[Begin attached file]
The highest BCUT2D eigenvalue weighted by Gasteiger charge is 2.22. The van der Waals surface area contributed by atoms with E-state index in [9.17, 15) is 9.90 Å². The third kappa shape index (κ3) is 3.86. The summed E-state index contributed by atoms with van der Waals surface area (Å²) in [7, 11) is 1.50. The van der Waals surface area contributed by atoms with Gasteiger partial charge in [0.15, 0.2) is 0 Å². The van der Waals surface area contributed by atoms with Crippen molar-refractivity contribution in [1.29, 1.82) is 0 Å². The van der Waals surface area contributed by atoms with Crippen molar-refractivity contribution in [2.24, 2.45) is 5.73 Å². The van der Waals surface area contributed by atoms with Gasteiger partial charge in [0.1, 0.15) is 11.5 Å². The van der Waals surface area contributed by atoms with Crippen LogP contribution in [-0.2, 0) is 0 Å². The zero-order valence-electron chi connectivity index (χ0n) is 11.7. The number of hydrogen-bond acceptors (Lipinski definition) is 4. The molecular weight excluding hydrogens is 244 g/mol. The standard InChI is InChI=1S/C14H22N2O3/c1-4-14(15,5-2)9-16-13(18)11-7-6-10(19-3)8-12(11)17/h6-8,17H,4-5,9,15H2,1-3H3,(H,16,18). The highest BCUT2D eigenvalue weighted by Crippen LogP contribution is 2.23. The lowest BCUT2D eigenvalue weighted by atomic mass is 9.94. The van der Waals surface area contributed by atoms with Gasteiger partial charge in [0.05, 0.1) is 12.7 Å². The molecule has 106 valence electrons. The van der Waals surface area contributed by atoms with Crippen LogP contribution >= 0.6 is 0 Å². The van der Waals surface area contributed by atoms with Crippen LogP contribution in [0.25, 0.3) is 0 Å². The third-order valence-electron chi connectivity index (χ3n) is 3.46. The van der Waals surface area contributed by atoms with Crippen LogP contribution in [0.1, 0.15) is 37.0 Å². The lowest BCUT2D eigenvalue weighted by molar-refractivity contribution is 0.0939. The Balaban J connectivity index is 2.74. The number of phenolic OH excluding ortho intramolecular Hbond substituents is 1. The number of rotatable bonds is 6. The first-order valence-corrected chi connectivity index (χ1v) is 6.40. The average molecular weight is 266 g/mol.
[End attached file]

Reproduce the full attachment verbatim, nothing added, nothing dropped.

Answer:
The highest BCUT2D eigenvalue weighted by Gasteiger charge is 2.22. The van der Waals surface area contributed by atoms with E-state index in [9.17, 15) is 9.90 Å². The third kappa shape index (κ3) is 3.86. The summed E-state index contributed by atoms with van der Waals surface area (Å²) in [7, 11) is 1.50. The van der Waals surface area contributed by atoms with Gasteiger partial charge in [0.15, 0.2) is 0 Å². The van der Waals surface area contributed by atoms with Crippen molar-refractivity contribution in [1.29, 1.82) is 0 Å². The van der Waals surface area contributed by atoms with Crippen molar-refractivity contribution in [2.24, 2.45) is 5.73 Å². The van der Waals surface area contributed by atoms with Gasteiger partial charge in [0.1, 0.15) is 11.5 Å². The van der Waals surface area contributed by atoms with Crippen LogP contribution in [-0.2, 0) is 0 Å². The zero-order valence-electron chi connectivity index (χ0n) is 11.7. The number of hydrogen-bond acceptors (Lipinski definition) is 4. The molecular weight excluding hydrogens is 244 g/mol. The standard InChI is InChI=1S/C14H22N2O3/c1-4-14(15,5-2)9-16-13(18)11-7-6-10(19-3)8-12(11)17/h6-8,17H,4-5,9,15H2,1-3H3,(H,16,18). The highest BCUT2D eigenvalue weighted by Crippen LogP contribution is 2.23. The lowest BCUT2D eigenvalue weighted by atomic mass is 9.94. The van der Waals surface area contributed by atoms with Gasteiger partial charge in [0.05, 0.1) is 12.7 Å². The molecule has 106 valence electrons. The van der Waals surface area contributed by atoms with Crippen LogP contribution >= 0.6 is 0 Å². The van der Waals surface area contributed by atoms with Crippen LogP contribution in [0.25, 0.3) is 0 Å². The third-order valence-electron chi connectivity index (χ3n) is 3.46. The van der Waals surface area contributed by atoms with Crippen LogP contribution in [0.1, 0.15) is 37.0 Å². The lowest BCUT2D eigenvalue weighted by molar-refractivity contribution is 0.0939. The Balaban J connectivity index is 2.74. The number of phenolic OH excluding ortho intramolecular Hbond substituents is 1. The number of rotatable bonds is 6. The first-order valence-corrected chi connectivity index (χ1v) is 6.40. The average molecular weight is 266 g/mol.